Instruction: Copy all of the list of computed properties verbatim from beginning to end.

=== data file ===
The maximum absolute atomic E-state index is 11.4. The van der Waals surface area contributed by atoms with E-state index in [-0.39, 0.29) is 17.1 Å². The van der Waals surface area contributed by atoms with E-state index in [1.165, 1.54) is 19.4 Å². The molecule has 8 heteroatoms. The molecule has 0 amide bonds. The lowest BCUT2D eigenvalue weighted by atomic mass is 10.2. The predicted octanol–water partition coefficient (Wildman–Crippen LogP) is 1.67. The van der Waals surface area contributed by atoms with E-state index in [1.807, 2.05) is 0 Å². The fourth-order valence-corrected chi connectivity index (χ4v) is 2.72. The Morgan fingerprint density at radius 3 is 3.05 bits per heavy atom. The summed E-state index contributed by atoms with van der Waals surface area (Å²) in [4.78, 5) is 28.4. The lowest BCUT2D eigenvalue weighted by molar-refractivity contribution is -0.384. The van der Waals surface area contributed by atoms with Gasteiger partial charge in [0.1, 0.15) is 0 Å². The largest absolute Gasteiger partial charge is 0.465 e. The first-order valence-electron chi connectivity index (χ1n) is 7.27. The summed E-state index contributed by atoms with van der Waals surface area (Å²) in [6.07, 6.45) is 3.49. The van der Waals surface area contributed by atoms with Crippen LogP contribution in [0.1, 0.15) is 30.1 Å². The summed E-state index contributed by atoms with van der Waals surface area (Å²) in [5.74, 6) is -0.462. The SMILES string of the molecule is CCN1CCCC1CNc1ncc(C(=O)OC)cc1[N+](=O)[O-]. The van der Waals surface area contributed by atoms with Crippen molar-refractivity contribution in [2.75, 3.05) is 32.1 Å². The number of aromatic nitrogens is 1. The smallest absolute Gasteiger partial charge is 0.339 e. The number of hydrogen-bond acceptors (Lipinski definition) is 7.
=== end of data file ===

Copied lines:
The maximum absolute atomic E-state index is 11.4. The van der Waals surface area contributed by atoms with E-state index in [-0.39, 0.29) is 17.1 Å². The van der Waals surface area contributed by atoms with E-state index in [1.165, 1.54) is 19.4 Å². The molecule has 8 heteroatoms. The molecule has 0 amide bonds. The lowest BCUT2D eigenvalue weighted by atomic mass is 10.2. The predicted octanol–water partition coefficient (Wildman–Crippen LogP) is 1.67. The van der Waals surface area contributed by atoms with E-state index in [1.807, 2.05) is 0 Å². The fourth-order valence-corrected chi connectivity index (χ4v) is 2.72. The Morgan fingerprint density at radius 3 is 3.05 bits per heavy atom. The summed E-state index contributed by atoms with van der Waals surface area (Å²) in [4.78, 5) is 28.4. The lowest BCUT2D eigenvalue weighted by molar-refractivity contribution is -0.384. The van der Waals surface area contributed by atoms with Gasteiger partial charge in [0.1, 0.15) is 0 Å². The largest absolute Gasteiger partial charge is 0.465 e. The first-order valence-electron chi connectivity index (χ1n) is 7.27. The summed E-state index contributed by atoms with van der Waals surface area (Å²) in [6.07, 6.45) is 3.49. The van der Waals surface area contributed by atoms with Crippen LogP contribution in [0.1, 0.15) is 30.1 Å². The summed E-state index contributed by atoms with van der Waals surface area (Å²) in [5.74, 6) is -0.462. The SMILES string of the molecule is CCN1CCCC1CNc1ncc(C(=O)OC)cc1[N+](=O)[O-]. The van der Waals surface area contributed by atoms with Crippen molar-refractivity contribution in [2.75, 3.05) is 32.1 Å². The number of aromatic nitrogens is 1. The smallest absolute Gasteiger partial charge is 0.339 e. The number of hydrogen-bond acceptors (Lipinski definition) is 7.